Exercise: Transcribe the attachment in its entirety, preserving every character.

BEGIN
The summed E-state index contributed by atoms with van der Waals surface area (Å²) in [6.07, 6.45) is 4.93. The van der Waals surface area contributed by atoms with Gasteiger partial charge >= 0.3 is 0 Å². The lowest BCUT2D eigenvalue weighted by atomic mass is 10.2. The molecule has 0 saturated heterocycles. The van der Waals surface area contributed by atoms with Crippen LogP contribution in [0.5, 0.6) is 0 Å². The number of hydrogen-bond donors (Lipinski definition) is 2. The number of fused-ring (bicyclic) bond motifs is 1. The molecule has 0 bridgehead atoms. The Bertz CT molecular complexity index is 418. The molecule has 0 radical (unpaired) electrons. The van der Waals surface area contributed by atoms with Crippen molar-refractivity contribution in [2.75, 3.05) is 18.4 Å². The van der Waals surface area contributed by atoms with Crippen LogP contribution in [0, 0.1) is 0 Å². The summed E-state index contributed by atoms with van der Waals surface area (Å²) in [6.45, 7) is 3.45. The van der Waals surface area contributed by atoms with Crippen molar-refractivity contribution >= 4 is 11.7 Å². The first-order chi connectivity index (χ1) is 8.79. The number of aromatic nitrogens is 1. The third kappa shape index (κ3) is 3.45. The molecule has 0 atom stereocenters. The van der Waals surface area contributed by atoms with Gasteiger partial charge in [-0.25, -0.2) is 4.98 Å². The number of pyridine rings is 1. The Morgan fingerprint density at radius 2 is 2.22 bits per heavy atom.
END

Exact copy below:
The summed E-state index contributed by atoms with van der Waals surface area (Å²) in [6.07, 6.45) is 4.93. The van der Waals surface area contributed by atoms with Gasteiger partial charge >= 0.3 is 0 Å². The lowest BCUT2D eigenvalue weighted by atomic mass is 10.2. The molecule has 0 saturated heterocycles. The van der Waals surface area contributed by atoms with Crippen LogP contribution in [0.5, 0.6) is 0 Å². The number of hydrogen-bond donors (Lipinski definition) is 2. The number of fused-ring (bicyclic) bond motifs is 1. The molecule has 0 bridgehead atoms. The Bertz CT molecular complexity index is 418. The molecule has 0 radical (unpaired) electrons. The van der Waals surface area contributed by atoms with Crippen molar-refractivity contribution in [2.75, 3.05) is 18.4 Å². The van der Waals surface area contributed by atoms with Crippen LogP contribution in [0, 0.1) is 0 Å². The summed E-state index contributed by atoms with van der Waals surface area (Å²) in [6.45, 7) is 3.45. The van der Waals surface area contributed by atoms with Crippen molar-refractivity contribution >= 4 is 11.7 Å². The first-order chi connectivity index (χ1) is 8.79. The number of aromatic nitrogens is 1. The third kappa shape index (κ3) is 3.45. The molecule has 0 atom stereocenters. The van der Waals surface area contributed by atoms with Gasteiger partial charge in [-0.25, -0.2) is 4.98 Å². The number of pyridine rings is 1. The Morgan fingerprint density at radius 2 is 2.22 bits per heavy atom.